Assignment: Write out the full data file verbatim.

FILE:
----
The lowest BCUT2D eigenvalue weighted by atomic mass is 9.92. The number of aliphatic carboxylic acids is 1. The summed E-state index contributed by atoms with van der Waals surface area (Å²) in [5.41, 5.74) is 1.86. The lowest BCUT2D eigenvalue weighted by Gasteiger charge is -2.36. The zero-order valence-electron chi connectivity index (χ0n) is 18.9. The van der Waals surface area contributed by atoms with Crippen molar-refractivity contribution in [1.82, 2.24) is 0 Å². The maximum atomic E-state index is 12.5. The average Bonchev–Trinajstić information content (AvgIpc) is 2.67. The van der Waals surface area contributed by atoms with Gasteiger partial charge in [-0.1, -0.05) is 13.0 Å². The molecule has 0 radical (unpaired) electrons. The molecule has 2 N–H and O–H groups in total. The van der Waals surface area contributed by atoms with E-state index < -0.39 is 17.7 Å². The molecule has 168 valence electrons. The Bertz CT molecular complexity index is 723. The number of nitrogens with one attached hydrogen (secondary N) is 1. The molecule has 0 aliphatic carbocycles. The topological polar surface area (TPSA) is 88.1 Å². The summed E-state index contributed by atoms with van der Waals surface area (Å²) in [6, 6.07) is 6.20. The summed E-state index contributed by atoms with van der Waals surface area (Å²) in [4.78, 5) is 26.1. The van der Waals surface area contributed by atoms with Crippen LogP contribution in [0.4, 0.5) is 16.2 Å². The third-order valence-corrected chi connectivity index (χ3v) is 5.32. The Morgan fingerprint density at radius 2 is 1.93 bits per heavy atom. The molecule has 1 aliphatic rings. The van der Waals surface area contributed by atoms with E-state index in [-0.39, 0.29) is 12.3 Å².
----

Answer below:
The lowest BCUT2D eigenvalue weighted by atomic mass is 9.92. The number of aliphatic carboxylic acids is 1. The summed E-state index contributed by atoms with van der Waals surface area (Å²) in [5.41, 5.74) is 1.86. The lowest BCUT2D eigenvalue weighted by Gasteiger charge is -2.36. The zero-order valence-electron chi connectivity index (χ0n) is 18.9. The van der Waals surface area contributed by atoms with Crippen molar-refractivity contribution in [1.82, 2.24) is 0 Å². The maximum atomic E-state index is 12.5. The average Bonchev–Trinajstić information content (AvgIpc) is 2.67. The van der Waals surface area contributed by atoms with Gasteiger partial charge in [-0.1, -0.05) is 13.0 Å². The molecule has 0 radical (unpaired) electrons. The molecule has 2 N–H and O–H groups in total. The van der Waals surface area contributed by atoms with E-state index < -0.39 is 17.7 Å². The molecule has 168 valence electrons. The Bertz CT molecular complexity index is 723. The number of nitrogens with one attached hydrogen (secondary N) is 1. The molecule has 0 aliphatic carbocycles. The topological polar surface area (TPSA) is 88.1 Å². The summed E-state index contributed by atoms with van der Waals surface area (Å²) in [6, 6.07) is 6.20. The summed E-state index contributed by atoms with van der Waals surface area (Å²) in [4.78, 5) is 26.1. The van der Waals surface area contributed by atoms with Crippen LogP contribution in [0.4, 0.5) is 16.2 Å². The third-order valence-corrected chi connectivity index (χ3v) is 5.32. The Morgan fingerprint density at radius 2 is 1.93 bits per heavy atom. The molecule has 1 aliphatic rings. The van der Waals surface area contributed by atoms with E-state index in [-0.39, 0.29) is 12.3 Å².